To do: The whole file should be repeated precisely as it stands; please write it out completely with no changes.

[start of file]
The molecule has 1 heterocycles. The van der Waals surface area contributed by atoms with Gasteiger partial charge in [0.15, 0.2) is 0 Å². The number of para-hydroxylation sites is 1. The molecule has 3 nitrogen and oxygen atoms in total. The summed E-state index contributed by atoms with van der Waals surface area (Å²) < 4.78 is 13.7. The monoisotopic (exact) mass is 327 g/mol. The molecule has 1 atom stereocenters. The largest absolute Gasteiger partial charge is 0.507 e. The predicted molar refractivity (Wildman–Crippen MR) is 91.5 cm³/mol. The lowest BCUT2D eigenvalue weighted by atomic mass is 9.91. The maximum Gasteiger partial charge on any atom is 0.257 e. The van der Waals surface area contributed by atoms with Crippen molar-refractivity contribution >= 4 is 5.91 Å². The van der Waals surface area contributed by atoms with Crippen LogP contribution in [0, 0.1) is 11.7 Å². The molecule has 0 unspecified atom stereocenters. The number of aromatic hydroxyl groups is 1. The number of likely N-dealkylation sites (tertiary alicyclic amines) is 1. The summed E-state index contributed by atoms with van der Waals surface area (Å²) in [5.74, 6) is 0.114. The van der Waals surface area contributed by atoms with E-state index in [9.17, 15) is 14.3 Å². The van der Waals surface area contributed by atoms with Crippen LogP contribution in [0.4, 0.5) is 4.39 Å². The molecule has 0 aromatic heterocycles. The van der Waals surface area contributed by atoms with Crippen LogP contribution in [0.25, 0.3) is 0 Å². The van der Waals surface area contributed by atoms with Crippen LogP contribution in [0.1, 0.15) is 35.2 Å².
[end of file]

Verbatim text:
The molecule has 1 heterocycles. The van der Waals surface area contributed by atoms with Gasteiger partial charge in [0.15, 0.2) is 0 Å². The number of para-hydroxylation sites is 1. The molecule has 3 nitrogen and oxygen atoms in total. The summed E-state index contributed by atoms with van der Waals surface area (Å²) < 4.78 is 13.7. The monoisotopic (exact) mass is 327 g/mol. The molecule has 1 atom stereocenters. The largest absolute Gasteiger partial charge is 0.507 e. The predicted molar refractivity (Wildman–Crippen MR) is 91.5 cm³/mol. The lowest BCUT2D eigenvalue weighted by atomic mass is 9.91. The maximum Gasteiger partial charge on any atom is 0.257 e. The van der Waals surface area contributed by atoms with Crippen molar-refractivity contribution >= 4 is 5.91 Å². The van der Waals surface area contributed by atoms with Crippen LogP contribution in [0, 0.1) is 11.7 Å². The molecule has 0 unspecified atom stereocenters. The number of aromatic hydroxyl groups is 1. The number of likely N-dealkylation sites (tertiary alicyclic amines) is 1. The summed E-state index contributed by atoms with van der Waals surface area (Å²) in [5.74, 6) is 0.114. The van der Waals surface area contributed by atoms with E-state index in [9.17, 15) is 14.3 Å². The van der Waals surface area contributed by atoms with Crippen LogP contribution in [0.4, 0.5) is 4.39 Å². The molecule has 0 aromatic heterocycles. The van der Waals surface area contributed by atoms with Crippen LogP contribution in [0.25, 0.3) is 0 Å². The van der Waals surface area contributed by atoms with Crippen LogP contribution in [0.1, 0.15) is 35.2 Å².